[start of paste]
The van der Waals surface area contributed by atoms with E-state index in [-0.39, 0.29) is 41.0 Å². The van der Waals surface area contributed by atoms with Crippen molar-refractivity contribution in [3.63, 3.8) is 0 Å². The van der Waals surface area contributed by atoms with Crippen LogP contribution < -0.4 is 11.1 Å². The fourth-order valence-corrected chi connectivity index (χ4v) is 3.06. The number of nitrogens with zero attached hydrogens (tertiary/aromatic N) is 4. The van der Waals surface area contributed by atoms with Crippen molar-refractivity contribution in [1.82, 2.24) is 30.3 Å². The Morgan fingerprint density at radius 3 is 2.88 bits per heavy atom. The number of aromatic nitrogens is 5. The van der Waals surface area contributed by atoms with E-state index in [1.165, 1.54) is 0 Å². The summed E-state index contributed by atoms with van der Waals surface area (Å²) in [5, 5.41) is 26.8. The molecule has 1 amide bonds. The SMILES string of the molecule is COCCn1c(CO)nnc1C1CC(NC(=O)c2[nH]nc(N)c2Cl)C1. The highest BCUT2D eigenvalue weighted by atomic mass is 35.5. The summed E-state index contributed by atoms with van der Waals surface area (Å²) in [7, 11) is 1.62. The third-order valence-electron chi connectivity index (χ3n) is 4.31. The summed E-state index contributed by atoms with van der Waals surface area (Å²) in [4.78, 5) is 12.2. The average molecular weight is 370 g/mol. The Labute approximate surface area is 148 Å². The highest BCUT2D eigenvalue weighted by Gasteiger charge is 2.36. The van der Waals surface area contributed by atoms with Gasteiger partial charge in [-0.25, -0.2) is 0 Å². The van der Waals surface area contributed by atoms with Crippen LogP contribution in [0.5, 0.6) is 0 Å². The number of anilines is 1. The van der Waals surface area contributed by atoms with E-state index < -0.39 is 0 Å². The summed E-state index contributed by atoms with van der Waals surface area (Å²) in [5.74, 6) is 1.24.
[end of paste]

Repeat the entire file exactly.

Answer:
The van der Waals surface area contributed by atoms with E-state index in [-0.39, 0.29) is 41.0 Å². The van der Waals surface area contributed by atoms with Crippen molar-refractivity contribution in [3.63, 3.8) is 0 Å². The van der Waals surface area contributed by atoms with Crippen LogP contribution < -0.4 is 11.1 Å². The fourth-order valence-corrected chi connectivity index (χ4v) is 3.06. The number of nitrogens with zero attached hydrogens (tertiary/aromatic N) is 4. The van der Waals surface area contributed by atoms with Crippen molar-refractivity contribution in [1.82, 2.24) is 30.3 Å². The Morgan fingerprint density at radius 3 is 2.88 bits per heavy atom. The number of aromatic nitrogens is 5. The van der Waals surface area contributed by atoms with E-state index in [1.165, 1.54) is 0 Å². The summed E-state index contributed by atoms with van der Waals surface area (Å²) in [5, 5.41) is 26.8. The molecule has 1 amide bonds. The SMILES string of the molecule is COCCn1c(CO)nnc1C1CC(NC(=O)c2[nH]nc(N)c2Cl)C1. The highest BCUT2D eigenvalue weighted by atomic mass is 35.5. The summed E-state index contributed by atoms with van der Waals surface area (Å²) in [7, 11) is 1.62. The third-order valence-electron chi connectivity index (χ3n) is 4.31. The summed E-state index contributed by atoms with van der Waals surface area (Å²) in [4.78, 5) is 12.2. The average molecular weight is 370 g/mol. The Labute approximate surface area is 148 Å². The highest BCUT2D eigenvalue weighted by Gasteiger charge is 2.36. The van der Waals surface area contributed by atoms with Gasteiger partial charge in [-0.25, -0.2) is 0 Å². The van der Waals surface area contributed by atoms with Crippen LogP contribution in [0.5, 0.6) is 0 Å². The number of anilines is 1. The van der Waals surface area contributed by atoms with E-state index < -0.39 is 0 Å². The summed E-state index contributed by atoms with van der Waals surface area (Å²) in [5.74, 6) is 1.24.